In Australia, an informal will can be found in almost any form and made in almost any manner.
However, the essential qualities for an informal will are:
- It must be a document as statutorily defined as anything on which there is writing, marks, figures, sounds that can be reproduced, map, plan, drawing or photograph.
- It must specify the deceased’s testamentary intentions.
- It lacks legal sophistication like no appointment of executor or incomplete instructions of disposal of all assets.
- It must demonstrate that the deceased intended the document to constitute a will or revocation of a previous will and the document doesn’t have to be in English or made in Australia.
In 2011, Les Quinn made a video recording on his iPhone and said it was his will. Following his death in 2015, his wife found his iPhone but couldn’t access the data on it. She discovered a copy of the recording on the hard drive of the deceased’s computer. That was downloaded to a CD and a transcript was prepared. She applied for letters of administration with the transcript annexed to the application. The Supreme Court of Queensland was satisfied that each of the four requirements for an informal will were satisfied for the original iPhone recording but not the copy uploaded to the computer. Therefore, the Court made a grant in favour of the wife.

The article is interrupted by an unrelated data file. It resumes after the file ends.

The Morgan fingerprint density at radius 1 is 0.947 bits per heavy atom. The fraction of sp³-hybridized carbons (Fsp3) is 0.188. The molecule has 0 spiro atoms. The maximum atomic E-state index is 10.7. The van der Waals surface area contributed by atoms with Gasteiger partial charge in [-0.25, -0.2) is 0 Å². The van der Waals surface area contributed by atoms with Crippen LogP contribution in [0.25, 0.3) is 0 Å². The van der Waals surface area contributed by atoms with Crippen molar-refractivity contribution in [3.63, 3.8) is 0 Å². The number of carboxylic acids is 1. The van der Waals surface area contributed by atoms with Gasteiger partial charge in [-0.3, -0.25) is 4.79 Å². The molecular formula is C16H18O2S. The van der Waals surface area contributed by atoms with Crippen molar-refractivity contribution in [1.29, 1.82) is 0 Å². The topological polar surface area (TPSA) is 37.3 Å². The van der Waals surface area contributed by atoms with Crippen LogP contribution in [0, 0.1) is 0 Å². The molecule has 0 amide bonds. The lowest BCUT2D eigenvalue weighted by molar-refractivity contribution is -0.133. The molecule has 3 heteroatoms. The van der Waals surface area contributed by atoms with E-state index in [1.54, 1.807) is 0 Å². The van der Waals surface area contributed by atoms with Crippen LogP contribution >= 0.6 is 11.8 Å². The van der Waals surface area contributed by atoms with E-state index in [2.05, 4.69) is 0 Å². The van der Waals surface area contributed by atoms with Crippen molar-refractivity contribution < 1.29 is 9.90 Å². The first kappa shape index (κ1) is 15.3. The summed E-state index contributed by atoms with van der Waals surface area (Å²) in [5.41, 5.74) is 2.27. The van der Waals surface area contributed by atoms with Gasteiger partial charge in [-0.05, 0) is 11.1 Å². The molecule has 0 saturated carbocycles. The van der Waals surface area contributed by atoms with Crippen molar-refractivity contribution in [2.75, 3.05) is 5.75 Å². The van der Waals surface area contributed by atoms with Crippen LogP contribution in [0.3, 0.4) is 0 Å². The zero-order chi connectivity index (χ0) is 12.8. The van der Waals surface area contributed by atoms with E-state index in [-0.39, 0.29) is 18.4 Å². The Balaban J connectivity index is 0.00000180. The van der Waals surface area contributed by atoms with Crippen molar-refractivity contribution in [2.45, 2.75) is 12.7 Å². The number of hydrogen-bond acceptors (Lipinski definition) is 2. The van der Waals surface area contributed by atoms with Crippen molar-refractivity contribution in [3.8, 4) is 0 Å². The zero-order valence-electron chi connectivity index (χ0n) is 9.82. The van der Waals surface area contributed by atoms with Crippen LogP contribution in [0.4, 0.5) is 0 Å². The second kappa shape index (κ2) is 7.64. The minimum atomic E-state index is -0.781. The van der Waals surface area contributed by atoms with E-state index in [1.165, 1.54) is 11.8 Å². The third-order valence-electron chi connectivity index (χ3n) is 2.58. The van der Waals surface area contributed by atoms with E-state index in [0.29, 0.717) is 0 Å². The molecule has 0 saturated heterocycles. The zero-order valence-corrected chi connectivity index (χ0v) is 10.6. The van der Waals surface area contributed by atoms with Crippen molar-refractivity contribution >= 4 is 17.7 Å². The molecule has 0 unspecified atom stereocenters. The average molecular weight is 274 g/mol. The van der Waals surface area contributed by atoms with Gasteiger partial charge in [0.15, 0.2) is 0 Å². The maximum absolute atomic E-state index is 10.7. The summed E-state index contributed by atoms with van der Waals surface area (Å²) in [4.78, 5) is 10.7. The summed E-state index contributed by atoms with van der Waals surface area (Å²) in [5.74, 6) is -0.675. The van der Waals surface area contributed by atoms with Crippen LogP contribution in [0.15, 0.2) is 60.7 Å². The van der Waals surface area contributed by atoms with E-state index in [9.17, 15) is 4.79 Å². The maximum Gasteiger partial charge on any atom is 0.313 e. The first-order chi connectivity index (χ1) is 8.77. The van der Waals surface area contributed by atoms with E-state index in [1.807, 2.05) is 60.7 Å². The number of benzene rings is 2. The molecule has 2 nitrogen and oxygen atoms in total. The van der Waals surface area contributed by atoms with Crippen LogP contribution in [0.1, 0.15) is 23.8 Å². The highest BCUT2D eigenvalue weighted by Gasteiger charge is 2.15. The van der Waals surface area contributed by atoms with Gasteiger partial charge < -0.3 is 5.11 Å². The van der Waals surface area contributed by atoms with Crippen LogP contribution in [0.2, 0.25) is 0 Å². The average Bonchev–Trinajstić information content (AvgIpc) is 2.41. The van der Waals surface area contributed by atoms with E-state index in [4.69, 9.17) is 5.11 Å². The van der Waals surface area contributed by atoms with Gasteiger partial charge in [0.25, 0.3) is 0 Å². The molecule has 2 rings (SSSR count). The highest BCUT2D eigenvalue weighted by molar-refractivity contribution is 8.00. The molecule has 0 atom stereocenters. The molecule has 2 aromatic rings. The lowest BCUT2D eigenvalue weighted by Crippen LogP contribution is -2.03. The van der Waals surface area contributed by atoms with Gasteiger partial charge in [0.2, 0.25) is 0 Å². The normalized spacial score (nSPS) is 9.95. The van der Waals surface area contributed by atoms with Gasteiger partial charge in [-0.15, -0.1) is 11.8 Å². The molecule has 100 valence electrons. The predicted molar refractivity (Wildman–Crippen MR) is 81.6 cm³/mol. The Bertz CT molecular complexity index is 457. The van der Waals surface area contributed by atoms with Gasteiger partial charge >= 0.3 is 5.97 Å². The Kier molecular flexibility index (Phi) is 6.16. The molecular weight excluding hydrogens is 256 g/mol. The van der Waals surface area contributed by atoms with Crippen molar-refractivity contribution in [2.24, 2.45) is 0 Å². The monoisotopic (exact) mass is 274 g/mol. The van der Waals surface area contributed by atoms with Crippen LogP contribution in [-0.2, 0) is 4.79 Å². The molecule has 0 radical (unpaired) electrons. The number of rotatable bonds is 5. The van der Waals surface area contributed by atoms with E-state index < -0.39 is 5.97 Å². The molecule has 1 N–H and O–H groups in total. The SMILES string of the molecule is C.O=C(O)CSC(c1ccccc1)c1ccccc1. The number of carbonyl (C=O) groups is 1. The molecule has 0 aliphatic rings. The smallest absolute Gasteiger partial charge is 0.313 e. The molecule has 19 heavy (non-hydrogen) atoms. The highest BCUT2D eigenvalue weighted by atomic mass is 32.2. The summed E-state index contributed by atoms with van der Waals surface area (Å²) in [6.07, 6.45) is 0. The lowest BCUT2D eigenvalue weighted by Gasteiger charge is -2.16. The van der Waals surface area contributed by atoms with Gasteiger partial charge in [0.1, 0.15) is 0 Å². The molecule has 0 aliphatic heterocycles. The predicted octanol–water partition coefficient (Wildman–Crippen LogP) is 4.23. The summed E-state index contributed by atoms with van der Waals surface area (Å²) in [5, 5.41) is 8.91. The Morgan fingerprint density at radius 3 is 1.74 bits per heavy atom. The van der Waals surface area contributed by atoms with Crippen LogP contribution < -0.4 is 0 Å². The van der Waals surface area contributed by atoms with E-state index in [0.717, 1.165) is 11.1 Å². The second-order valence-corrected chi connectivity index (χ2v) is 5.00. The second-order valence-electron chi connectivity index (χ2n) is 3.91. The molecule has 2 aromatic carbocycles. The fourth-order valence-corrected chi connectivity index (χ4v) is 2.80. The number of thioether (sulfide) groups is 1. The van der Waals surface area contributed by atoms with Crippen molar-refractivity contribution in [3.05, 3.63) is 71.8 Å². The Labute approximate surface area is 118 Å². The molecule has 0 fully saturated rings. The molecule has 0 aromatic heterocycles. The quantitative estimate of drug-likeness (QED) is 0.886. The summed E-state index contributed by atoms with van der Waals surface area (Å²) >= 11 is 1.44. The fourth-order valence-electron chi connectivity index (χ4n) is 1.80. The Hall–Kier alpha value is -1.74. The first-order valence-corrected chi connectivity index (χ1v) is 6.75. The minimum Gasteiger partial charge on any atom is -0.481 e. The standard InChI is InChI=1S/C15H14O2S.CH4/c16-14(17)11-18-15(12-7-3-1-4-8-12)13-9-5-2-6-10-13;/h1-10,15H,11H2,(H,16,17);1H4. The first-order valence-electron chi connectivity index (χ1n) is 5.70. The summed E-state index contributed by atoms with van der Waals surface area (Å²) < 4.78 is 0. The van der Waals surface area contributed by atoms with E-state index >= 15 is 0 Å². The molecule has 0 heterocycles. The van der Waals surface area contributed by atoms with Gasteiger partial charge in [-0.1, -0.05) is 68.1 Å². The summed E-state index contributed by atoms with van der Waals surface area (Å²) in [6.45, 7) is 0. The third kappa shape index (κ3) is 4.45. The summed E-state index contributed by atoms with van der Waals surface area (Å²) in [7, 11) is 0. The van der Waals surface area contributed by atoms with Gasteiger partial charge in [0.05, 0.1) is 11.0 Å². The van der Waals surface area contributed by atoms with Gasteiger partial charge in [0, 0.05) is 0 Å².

From this, it is apparent that an informal will can be very dangerous to make. To avoid unnecessary proceedings, we recommend that you ensure you have a proper Will executed in accordance with legislative requirements.
We are happy to review your document if you have what you think is an informal will. Alternatively, we can assist you in drafting a new formal Will. Please click here to submit an online enquiry form or call us on 1300 QUINNS (1300 784 667) or on +61 2 9223 9166 to arrange an appointment.